here, and see if they have samples to look at. Key travel and
key response are pretty important. Fat fingers too.

http://www.bestbuy.com/site/Logitech+-+K750+Wireless+Solar+Keyboard/1722039.p?id=1218286786253&skuId=1722039

HTH,
Paul
 
V

VanguardLH

Paul said:
The best way to find out if HID devices are meant for you, is to
test them in person. At a big box store. Maybe you could call
here, and see if they have samples to look at. Key travel and
key response are pretty important. Fat fingers too.
Alas, the retail stores now carry such a poor selection of input devices
(keyboards and mice) that you get very little selection to "try before
you buy". Either you get over-priced wireless keyboards with features
you won't use or the super-cheap crappies that can twist several inches.
You don't get to try the intermediate keyboards or the ultra-pricey
gaming ones and forget about trying any with mechanical switches.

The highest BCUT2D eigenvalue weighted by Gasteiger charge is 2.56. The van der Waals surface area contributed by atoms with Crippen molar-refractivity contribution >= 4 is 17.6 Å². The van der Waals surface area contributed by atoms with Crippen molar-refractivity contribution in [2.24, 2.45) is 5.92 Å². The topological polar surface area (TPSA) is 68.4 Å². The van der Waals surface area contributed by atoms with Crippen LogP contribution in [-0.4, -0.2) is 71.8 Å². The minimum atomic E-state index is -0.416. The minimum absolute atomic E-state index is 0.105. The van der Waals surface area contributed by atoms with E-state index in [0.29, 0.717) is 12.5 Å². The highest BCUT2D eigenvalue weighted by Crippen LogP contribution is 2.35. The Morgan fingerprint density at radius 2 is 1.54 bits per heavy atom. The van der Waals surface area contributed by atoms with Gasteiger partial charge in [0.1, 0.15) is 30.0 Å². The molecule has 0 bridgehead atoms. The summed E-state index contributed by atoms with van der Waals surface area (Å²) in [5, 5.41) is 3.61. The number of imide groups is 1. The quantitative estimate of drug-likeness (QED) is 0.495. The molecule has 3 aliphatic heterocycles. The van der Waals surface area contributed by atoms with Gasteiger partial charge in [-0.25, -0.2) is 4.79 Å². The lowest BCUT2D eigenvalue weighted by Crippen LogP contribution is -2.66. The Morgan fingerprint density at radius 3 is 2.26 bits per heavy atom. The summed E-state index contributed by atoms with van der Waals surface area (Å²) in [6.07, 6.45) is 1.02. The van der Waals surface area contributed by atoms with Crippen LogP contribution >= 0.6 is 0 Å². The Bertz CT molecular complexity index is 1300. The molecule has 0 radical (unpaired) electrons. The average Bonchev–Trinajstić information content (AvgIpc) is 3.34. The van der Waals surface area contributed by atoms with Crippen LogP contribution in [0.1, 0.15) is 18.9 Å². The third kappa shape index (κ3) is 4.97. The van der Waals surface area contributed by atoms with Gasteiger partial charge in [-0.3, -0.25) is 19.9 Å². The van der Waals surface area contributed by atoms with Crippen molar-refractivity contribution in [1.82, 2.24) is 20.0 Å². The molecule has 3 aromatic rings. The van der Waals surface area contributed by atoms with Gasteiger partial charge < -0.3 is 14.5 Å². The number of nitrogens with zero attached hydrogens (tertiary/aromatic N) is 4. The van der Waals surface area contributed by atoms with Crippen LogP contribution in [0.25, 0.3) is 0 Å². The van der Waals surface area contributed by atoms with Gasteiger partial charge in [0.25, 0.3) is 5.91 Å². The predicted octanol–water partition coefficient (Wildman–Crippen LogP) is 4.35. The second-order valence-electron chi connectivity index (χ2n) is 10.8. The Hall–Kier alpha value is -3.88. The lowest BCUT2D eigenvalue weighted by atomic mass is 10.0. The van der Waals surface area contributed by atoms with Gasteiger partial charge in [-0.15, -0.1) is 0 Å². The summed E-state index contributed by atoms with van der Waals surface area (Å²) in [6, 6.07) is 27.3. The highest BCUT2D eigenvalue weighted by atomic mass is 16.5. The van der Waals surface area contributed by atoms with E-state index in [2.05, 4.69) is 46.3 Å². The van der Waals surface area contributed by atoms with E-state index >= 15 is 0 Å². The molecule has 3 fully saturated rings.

Many retail stores now provide for online orders. You'll be lucky if
they carry a quarter of what they list online is available for you to
try in their retail store. The number of computer stores has dwindled
or completely disappeared in many areas. We had 4 major lines of
computer stores in our area and 3 disappeared and the 4th dialed way
back on inventory. In many areas, all you have available are catch-all
stores carrying everything from cameras, cell phones, washing machines,
room heaters, TVs, car stereos, and, oh yeah, a sprinkling of computer
items (e.g., Best Buy), or they're an office supply store with a
sprinkling of computer parts (e.g., Staples, Office Depot/Max). Even if
you are willing to pay the price premium of getting something today
(because yours broke or you need one now), you end up not finding what
you need and settling on crap that might get you buy.

Some retails stores are more usable than others for trying out stuff you
order online from them. For example, I went through 6 keyboards finding
the first 5 sucked and returned them to Walmart to get a full refund.
Shipping is free for in-store pickup but you have to wait for delivery.
I ordered several gel wrist rests but found most so unbelievably hard
that I'd be better off using a loaf of smashed stale bread but I could
return them to Walmart (I eventually found a good one at Staples).

The days of running down to the local retail store to compare a large
selection of computer monitors, keyboards, and mice is gone. Just a